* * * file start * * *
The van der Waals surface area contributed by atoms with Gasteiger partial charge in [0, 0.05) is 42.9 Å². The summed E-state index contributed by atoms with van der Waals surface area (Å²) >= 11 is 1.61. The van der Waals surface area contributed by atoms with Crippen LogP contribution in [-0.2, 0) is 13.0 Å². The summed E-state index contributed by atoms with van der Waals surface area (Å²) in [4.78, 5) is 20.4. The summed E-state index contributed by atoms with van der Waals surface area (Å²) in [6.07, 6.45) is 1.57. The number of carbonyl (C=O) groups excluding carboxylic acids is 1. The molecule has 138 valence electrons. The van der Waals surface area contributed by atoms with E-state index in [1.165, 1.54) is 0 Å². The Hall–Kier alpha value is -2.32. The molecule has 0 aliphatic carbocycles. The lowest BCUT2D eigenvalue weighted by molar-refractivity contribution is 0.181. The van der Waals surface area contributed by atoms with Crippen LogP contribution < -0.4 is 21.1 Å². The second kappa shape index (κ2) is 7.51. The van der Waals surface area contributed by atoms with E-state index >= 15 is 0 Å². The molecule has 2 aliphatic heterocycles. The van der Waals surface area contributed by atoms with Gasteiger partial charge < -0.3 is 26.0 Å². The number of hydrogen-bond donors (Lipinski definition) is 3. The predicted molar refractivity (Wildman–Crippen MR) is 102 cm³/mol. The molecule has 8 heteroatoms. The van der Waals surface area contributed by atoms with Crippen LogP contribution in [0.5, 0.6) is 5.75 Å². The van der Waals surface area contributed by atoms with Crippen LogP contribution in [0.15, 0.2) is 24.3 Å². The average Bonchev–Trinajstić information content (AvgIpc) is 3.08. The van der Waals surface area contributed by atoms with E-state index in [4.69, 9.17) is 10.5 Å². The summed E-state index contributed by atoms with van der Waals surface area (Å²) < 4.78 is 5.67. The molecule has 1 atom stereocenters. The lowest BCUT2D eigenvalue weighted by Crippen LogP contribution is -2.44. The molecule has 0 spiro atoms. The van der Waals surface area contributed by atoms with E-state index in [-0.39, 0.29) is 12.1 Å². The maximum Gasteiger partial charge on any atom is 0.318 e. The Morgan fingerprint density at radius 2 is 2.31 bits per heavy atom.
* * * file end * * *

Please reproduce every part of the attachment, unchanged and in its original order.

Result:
The van der Waals surface area contributed by atoms with Gasteiger partial charge in [0, 0.05) is 42.9 Å². The summed E-state index contributed by atoms with van der Waals surface area (Å²) >= 11 is 1.61. The van der Waals surface area contributed by atoms with Crippen LogP contribution in [-0.2, 0) is 13.0 Å². The summed E-state index contributed by atoms with van der Waals surface area (Å²) in [4.78, 5) is 20.4. The summed E-state index contributed by atoms with van der Waals surface area (Å²) in [6.07, 6.45) is 1.57. The number of carbonyl (C=O) groups excluding carboxylic acids is 1. The molecule has 138 valence electrons. The van der Waals surface area contributed by atoms with E-state index in [1.165, 1.54) is 0 Å². The Hall–Kier alpha value is -2.32. The molecule has 0 aliphatic carbocycles. The lowest BCUT2D eigenvalue weighted by molar-refractivity contribution is 0.181. The van der Waals surface area contributed by atoms with Crippen LogP contribution < -0.4 is 21.1 Å². The second kappa shape index (κ2) is 7.51. The van der Waals surface area contributed by atoms with E-state index >= 15 is 0 Å². The molecule has 2 aliphatic heterocycles. The van der Waals surface area contributed by atoms with Gasteiger partial charge < -0.3 is 26.0 Å². The number of hydrogen-bond donors (Lipinski definition) is 3. The predicted molar refractivity (Wildman–Crippen MR) is 102 cm³/mol. The molecule has 8 heteroatoms. The van der Waals surface area contributed by atoms with Crippen LogP contribution in [0.5, 0.6) is 5.75 Å². The van der Waals surface area contributed by atoms with Crippen LogP contribution in [0.15, 0.2) is 24.3 Å². The average Bonchev–Trinajstić information content (AvgIpc) is 3.08. The van der Waals surface area contributed by atoms with E-state index in [4.69, 9.17) is 10.5 Å². The summed E-state index contributed by atoms with van der Waals surface area (Å²) < 4.78 is 5.67. The molecule has 1 atom stereocenters. The lowest BCUT2D eigenvalue weighted by Crippen LogP contribution is -2.44. The molecule has 0 spiro atoms. The van der Waals surface area contributed by atoms with E-state index in [-0.39, 0.29) is 12.1 Å². The maximum Gasteiger partial charge on any atom is 0.318 e. The Morgan fingerprint density at radius 2 is 2.31 bits per heavy atom.